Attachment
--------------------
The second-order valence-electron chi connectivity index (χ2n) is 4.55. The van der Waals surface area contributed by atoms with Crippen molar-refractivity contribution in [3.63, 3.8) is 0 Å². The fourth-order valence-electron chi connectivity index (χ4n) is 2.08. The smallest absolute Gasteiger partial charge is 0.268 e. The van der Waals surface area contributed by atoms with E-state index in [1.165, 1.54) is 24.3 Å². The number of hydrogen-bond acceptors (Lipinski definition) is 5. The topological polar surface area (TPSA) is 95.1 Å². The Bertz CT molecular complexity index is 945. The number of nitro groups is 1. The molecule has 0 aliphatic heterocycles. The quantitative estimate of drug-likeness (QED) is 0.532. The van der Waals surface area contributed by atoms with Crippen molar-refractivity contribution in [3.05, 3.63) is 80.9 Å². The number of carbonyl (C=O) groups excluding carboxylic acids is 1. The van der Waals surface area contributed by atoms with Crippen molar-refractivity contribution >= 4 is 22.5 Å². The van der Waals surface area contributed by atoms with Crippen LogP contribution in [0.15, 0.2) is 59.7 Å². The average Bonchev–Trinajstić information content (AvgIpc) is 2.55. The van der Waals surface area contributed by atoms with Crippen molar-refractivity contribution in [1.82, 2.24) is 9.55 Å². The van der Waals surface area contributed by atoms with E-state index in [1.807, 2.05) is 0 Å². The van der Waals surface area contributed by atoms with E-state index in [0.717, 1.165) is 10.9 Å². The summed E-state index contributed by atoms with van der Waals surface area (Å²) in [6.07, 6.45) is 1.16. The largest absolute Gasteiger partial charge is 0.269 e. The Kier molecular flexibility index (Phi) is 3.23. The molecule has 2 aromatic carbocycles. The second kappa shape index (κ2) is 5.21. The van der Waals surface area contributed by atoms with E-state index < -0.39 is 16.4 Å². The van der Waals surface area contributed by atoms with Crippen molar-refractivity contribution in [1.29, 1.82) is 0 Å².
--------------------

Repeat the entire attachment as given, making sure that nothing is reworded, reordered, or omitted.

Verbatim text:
The second-order valence-electron chi connectivity index (χ2n) is 4.55. The van der Waals surface area contributed by atoms with Crippen molar-refractivity contribution in [3.63, 3.8) is 0 Å². The fourth-order valence-electron chi connectivity index (χ4n) is 2.08. The smallest absolute Gasteiger partial charge is 0.268 e. The van der Waals surface area contributed by atoms with E-state index in [1.165, 1.54) is 24.3 Å². The number of hydrogen-bond acceptors (Lipinski definition) is 5. The topological polar surface area (TPSA) is 95.1 Å². The Bertz CT molecular complexity index is 945. The number of nitro groups is 1. The molecule has 0 aliphatic heterocycles. The quantitative estimate of drug-likeness (QED) is 0.532. The van der Waals surface area contributed by atoms with Crippen molar-refractivity contribution in [3.05, 3.63) is 80.9 Å². The number of carbonyl (C=O) groups excluding carboxylic acids is 1. The van der Waals surface area contributed by atoms with Crippen molar-refractivity contribution >= 4 is 22.5 Å². The van der Waals surface area contributed by atoms with Crippen LogP contribution in [0.15, 0.2) is 59.7 Å². The average Bonchev–Trinajstić information content (AvgIpc) is 2.55. The van der Waals surface area contributed by atoms with Crippen molar-refractivity contribution in [1.82, 2.24) is 9.55 Å². The van der Waals surface area contributed by atoms with E-state index in [1.807, 2.05) is 0 Å². The van der Waals surface area contributed by atoms with E-state index in [0.717, 1.165) is 10.9 Å². The summed E-state index contributed by atoms with van der Waals surface area (Å²) in [6.07, 6.45) is 1.16. The largest absolute Gasteiger partial charge is 0.269 e. The Kier molecular flexibility index (Phi) is 3.23. The molecule has 2 aromatic carbocycles. The second kappa shape index (κ2) is 5.21. The van der Waals surface area contributed by atoms with E-state index < -0.39 is 16.4 Å². The van der Waals surface area contributed by atoms with Crippen molar-refractivity contribution in [1.29, 1.82) is 0 Å².